Actually, regrouting bathroom tile is one of the dark secrets of home renovation: it's dead-simple. While there is the probability of damaging your existing tile, the probability is not very high. We'll show you how to avoid this.
In a Nutshell: How to Regrout Bathroom TileRemove existing grout and then add new grout to the open seams. That's the process.
One thing you definitely do not want to do is try to grout over existing grout. After all, when you look at tile grout, it does form a channel--and can't you just fill in that channel with more grout?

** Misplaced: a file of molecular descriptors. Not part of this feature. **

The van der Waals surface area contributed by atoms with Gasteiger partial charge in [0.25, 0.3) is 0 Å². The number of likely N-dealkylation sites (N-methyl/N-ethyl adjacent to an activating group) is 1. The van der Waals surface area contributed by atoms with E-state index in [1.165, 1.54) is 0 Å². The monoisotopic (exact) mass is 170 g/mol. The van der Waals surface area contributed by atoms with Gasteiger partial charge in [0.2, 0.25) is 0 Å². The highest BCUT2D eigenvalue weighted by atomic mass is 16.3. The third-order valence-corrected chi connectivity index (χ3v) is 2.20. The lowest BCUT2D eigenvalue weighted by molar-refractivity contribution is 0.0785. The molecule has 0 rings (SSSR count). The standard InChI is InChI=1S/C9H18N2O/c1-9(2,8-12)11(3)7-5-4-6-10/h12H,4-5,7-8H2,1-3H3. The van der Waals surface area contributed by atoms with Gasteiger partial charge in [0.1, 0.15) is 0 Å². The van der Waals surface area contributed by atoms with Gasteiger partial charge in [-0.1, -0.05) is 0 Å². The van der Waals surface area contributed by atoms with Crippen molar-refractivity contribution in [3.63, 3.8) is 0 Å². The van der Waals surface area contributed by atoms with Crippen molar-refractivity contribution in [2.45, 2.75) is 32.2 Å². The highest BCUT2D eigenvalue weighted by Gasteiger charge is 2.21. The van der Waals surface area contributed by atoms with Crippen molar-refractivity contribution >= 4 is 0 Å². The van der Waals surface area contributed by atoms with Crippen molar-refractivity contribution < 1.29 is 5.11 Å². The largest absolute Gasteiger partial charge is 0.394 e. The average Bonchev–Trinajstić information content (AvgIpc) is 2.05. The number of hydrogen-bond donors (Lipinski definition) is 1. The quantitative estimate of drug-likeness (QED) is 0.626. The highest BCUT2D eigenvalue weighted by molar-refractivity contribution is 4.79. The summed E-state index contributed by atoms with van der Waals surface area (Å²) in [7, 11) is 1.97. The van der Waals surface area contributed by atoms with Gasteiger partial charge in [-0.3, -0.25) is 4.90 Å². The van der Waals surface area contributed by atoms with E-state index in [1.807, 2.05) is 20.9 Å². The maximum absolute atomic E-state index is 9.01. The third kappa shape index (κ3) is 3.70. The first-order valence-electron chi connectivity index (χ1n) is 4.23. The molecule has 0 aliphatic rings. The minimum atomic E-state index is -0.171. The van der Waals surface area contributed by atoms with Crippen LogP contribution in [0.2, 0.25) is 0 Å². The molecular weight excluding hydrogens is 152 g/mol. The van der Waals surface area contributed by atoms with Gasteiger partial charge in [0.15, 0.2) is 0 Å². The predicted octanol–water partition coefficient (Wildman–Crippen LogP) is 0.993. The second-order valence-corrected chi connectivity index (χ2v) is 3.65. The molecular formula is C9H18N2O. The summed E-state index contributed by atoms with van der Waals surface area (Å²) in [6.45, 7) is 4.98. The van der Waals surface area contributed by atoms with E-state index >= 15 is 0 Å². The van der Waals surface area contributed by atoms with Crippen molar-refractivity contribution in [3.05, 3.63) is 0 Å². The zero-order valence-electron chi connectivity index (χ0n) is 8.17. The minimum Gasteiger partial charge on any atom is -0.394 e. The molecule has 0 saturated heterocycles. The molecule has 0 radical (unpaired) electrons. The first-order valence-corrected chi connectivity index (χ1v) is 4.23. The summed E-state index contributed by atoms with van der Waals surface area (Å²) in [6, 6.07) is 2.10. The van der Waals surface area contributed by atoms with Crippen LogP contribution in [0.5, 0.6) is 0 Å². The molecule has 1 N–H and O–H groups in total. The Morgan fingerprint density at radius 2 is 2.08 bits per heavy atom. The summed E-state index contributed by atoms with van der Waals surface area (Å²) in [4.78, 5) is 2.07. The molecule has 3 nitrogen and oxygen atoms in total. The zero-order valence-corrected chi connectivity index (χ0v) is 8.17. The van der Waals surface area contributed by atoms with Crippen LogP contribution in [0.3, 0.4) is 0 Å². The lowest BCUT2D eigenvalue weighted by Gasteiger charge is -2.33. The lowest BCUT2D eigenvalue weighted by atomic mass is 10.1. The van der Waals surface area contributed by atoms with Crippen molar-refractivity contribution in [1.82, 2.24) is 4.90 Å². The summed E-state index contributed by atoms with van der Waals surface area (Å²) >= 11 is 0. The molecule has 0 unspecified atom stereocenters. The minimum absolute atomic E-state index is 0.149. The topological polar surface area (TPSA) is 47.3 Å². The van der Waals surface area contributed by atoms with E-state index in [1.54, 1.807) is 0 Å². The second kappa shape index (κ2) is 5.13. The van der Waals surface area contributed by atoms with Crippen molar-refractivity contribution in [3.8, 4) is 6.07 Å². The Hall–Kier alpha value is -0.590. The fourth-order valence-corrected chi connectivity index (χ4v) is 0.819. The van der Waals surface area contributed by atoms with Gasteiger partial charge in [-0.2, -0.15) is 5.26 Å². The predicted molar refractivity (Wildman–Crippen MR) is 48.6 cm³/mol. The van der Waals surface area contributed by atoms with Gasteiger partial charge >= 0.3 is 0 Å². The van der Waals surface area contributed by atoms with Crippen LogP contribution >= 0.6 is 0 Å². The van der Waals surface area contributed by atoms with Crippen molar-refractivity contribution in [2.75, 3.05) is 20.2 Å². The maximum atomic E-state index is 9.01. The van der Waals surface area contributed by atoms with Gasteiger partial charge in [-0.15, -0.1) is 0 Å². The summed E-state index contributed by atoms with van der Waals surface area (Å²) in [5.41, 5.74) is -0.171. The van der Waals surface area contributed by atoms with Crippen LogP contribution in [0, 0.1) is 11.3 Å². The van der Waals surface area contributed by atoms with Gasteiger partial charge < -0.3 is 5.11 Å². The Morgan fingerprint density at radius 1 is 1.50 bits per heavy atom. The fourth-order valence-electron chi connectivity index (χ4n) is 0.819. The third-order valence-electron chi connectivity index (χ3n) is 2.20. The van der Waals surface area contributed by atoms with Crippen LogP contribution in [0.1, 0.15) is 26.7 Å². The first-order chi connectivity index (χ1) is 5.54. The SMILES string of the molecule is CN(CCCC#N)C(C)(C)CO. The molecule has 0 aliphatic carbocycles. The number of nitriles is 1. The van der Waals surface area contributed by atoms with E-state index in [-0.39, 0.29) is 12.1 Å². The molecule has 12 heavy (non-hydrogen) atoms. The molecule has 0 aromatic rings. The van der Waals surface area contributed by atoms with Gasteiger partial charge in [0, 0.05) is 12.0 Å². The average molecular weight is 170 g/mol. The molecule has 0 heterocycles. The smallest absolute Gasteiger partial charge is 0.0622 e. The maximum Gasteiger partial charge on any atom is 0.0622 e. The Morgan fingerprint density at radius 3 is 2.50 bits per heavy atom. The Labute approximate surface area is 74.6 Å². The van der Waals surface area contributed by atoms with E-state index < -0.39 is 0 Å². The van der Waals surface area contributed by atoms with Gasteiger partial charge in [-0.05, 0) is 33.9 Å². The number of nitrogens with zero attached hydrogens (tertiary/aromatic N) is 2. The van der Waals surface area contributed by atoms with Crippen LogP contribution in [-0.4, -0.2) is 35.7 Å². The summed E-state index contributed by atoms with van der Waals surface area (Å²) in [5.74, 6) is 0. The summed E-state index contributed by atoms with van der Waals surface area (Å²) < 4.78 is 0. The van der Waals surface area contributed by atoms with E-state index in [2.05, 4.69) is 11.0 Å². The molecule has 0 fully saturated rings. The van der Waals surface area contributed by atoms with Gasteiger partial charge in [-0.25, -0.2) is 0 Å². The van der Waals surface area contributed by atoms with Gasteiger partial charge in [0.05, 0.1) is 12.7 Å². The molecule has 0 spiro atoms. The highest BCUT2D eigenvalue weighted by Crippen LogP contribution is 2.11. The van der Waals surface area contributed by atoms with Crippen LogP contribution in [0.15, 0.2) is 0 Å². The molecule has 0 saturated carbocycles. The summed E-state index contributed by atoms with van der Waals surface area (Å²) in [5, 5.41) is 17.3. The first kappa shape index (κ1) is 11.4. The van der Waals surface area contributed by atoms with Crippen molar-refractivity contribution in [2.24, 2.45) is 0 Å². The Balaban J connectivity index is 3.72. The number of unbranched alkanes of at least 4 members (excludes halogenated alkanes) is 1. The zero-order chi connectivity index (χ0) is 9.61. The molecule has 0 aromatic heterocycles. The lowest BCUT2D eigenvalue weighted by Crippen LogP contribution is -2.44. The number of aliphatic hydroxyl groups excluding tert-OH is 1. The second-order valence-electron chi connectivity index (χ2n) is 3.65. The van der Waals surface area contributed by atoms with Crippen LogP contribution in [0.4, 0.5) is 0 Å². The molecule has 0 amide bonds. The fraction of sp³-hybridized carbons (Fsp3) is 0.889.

No. Old bathroom tile grout is no longer porous. Its porosity has been compromised by years of soap scum and possibly tile sealant. The best course of action is to rip out the old grout and replace it.
- Remove Old Tile Grout: Your best friend is any type of Dremel-type rotozip or oscillating power tool. These tools, along with some hand work, will completely rid your tile of all grout.
- Apply New Tile Grout: Mix dry grout (or use pre-mixed grout), apply with a trowel, squeeze into the seams, and remove excess grout with a rubber float.